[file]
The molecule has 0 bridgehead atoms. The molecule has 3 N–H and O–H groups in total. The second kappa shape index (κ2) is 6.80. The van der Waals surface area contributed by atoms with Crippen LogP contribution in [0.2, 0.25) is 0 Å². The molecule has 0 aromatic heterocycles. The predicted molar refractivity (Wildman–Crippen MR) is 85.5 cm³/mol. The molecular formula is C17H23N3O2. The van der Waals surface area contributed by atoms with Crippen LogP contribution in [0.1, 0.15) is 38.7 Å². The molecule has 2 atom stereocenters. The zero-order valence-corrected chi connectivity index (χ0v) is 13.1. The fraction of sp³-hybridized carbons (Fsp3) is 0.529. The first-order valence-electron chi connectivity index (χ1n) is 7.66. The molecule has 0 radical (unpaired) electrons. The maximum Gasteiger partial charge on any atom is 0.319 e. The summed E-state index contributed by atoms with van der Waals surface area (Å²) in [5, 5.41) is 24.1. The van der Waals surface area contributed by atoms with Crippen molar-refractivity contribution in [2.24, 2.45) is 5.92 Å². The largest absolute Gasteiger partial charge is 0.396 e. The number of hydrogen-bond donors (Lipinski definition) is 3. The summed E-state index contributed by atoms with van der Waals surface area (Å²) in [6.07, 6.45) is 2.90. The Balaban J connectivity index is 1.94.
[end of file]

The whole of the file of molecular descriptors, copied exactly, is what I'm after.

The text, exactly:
The molecule has 0 bridgehead atoms. The molecule has 3 N–H and O–H groups in total. The second kappa shape index (κ2) is 6.80. The van der Waals surface area contributed by atoms with Crippen LogP contribution in [0.2, 0.25) is 0 Å². The molecule has 0 aromatic heterocycles. The predicted molar refractivity (Wildman–Crippen MR) is 85.5 cm³/mol. The molecular formula is C17H23N3O2. The van der Waals surface area contributed by atoms with Crippen LogP contribution in [0.1, 0.15) is 38.7 Å². The molecule has 2 atom stereocenters. The zero-order valence-corrected chi connectivity index (χ0v) is 13.1. The fraction of sp³-hybridized carbons (Fsp3) is 0.529. The first-order valence-electron chi connectivity index (χ1n) is 7.66. The molecule has 0 radical (unpaired) electrons. The maximum Gasteiger partial charge on any atom is 0.319 e. The summed E-state index contributed by atoms with van der Waals surface area (Å²) in [5, 5.41) is 24.1. The van der Waals surface area contributed by atoms with Crippen molar-refractivity contribution in [2.24, 2.45) is 5.92 Å². The largest absolute Gasteiger partial charge is 0.396 e. The number of hydrogen-bond donors (Lipinski definition) is 3. The summed E-state index contributed by atoms with van der Waals surface area (Å²) in [6.07, 6.45) is 2.90. The Balaban J connectivity index is 1.94.